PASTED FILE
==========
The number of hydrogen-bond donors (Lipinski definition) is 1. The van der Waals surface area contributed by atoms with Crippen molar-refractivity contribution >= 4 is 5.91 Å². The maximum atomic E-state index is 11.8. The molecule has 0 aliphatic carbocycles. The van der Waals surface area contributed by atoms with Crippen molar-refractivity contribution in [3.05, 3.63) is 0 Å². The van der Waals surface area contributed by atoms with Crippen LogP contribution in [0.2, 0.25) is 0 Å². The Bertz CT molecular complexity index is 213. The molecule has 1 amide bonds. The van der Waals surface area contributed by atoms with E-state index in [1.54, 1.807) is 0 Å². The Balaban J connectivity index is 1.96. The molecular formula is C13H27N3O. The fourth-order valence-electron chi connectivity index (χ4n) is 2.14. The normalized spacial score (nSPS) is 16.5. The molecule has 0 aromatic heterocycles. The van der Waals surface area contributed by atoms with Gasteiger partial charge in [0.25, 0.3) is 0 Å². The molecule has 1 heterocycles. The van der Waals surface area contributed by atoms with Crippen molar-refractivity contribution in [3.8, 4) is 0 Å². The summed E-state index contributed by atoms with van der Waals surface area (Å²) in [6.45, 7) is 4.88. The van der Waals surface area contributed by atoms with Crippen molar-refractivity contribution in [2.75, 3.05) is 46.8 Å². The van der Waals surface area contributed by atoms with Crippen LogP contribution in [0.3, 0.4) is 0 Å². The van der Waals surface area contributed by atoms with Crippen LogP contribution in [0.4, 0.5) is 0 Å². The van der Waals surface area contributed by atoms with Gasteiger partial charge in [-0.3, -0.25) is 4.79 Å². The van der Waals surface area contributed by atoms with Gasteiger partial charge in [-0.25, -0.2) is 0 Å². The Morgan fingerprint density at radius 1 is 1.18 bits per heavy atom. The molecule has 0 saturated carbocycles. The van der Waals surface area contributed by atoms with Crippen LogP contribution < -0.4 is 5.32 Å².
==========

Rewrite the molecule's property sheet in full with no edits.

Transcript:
The number of hydrogen-bond donors (Lipinski definition) is 1. The van der Waals surface area contributed by atoms with Crippen molar-refractivity contribution >= 4 is 5.91 Å². The maximum atomic E-state index is 11.8. The molecule has 0 aliphatic carbocycles. The van der Waals surface area contributed by atoms with Crippen molar-refractivity contribution in [3.05, 3.63) is 0 Å². The van der Waals surface area contributed by atoms with Crippen LogP contribution in [0.2, 0.25) is 0 Å². The Bertz CT molecular complexity index is 213. The molecule has 1 amide bonds. The van der Waals surface area contributed by atoms with E-state index in [1.54, 1.807) is 0 Å². The Balaban J connectivity index is 1.96. The molecular formula is C13H27N3O. The fourth-order valence-electron chi connectivity index (χ4n) is 2.14. The normalized spacial score (nSPS) is 16.5. The molecule has 0 aromatic heterocycles. The van der Waals surface area contributed by atoms with Gasteiger partial charge in [0.25, 0.3) is 0 Å². The molecule has 1 heterocycles. The van der Waals surface area contributed by atoms with Crippen molar-refractivity contribution in [3.8, 4) is 0 Å². The summed E-state index contributed by atoms with van der Waals surface area (Å²) in [6.45, 7) is 4.88. The van der Waals surface area contributed by atoms with Crippen molar-refractivity contribution in [2.75, 3.05) is 46.8 Å². The van der Waals surface area contributed by atoms with Crippen LogP contribution in [0.3, 0.4) is 0 Å². The van der Waals surface area contributed by atoms with Crippen LogP contribution in [0.4, 0.5) is 0 Å². The van der Waals surface area contributed by atoms with Gasteiger partial charge in [-0.3, -0.25) is 4.79 Å². The van der Waals surface area contributed by atoms with Gasteiger partial charge in [-0.25, -0.2) is 0 Å². The Morgan fingerprint density at radius 1 is 1.18 bits per heavy atom. The molecule has 0 saturated carbocycles. The van der Waals surface area contributed by atoms with Crippen LogP contribution < -0.4 is 5.32 Å².